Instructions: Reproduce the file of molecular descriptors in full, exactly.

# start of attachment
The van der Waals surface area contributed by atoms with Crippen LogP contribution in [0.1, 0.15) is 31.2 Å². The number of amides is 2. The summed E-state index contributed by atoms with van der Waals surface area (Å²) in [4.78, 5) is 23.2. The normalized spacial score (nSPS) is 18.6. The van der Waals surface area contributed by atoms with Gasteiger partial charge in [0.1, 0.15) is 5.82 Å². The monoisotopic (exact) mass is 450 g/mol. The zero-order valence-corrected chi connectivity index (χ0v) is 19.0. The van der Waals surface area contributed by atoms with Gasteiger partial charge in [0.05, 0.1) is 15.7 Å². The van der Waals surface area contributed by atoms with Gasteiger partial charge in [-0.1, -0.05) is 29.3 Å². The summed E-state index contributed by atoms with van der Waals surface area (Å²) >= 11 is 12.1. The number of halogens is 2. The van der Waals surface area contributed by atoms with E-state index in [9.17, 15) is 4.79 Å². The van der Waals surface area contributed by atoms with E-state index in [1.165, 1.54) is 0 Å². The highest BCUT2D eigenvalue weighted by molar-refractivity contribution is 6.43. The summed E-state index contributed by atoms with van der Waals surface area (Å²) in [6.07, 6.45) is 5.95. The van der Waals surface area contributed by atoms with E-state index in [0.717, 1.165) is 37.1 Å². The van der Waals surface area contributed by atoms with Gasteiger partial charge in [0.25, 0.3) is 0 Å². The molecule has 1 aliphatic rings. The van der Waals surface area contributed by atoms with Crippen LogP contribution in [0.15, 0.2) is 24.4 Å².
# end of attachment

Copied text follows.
The van der Waals surface area contributed by atoms with Crippen LogP contribution in [0.1, 0.15) is 31.2 Å². The number of amides is 2. The summed E-state index contributed by atoms with van der Waals surface area (Å²) in [4.78, 5) is 23.2. The normalized spacial score (nSPS) is 18.6. The van der Waals surface area contributed by atoms with Gasteiger partial charge in [0.1, 0.15) is 5.82 Å². The monoisotopic (exact) mass is 450 g/mol. The zero-order valence-corrected chi connectivity index (χ0v) is 19.0. The van der Waals surface area contributed by atoms with Gasteiger partial charge in [0.05, 0.1) is 15.7 Å². The van der Waals surface area contributed by atoms with Gasteiger partial charge in [-0.1, -0.05) is 29.3 Å². The summed E-state index contributed by atoms with van der Waals surface area (Å²) >= 11 is 12.1. The number of halogens is 2. The van der Waals surface area contributed by atoms with E-state index in [9.17, 15) is 4.79 Å². The van der Waals surface area contributed by atoms with E-state index in [1.165, 1.54) is 0 Å². The highest BCUT2D eigenvalue weighted by molar-refractivity contribution is 6.43. The summed E-state index contributed by atoms with van der Waals surface area (Å²) in [6.07, 6.45) is 5.95. The van der Waals surface area contributed by atoms with E-state index in [0.717, 1.165) is 37.1 Å². The van der Waals surface area contributed by atoms with Gasteiger partial charge in [0.25, 0.3) is 0 Å². The molecule has 1 aliphatic rings. The van der Waals surface area contributed by atoms with Crippen LogP contribution in [0.15, 0.2) is 24.4 Å².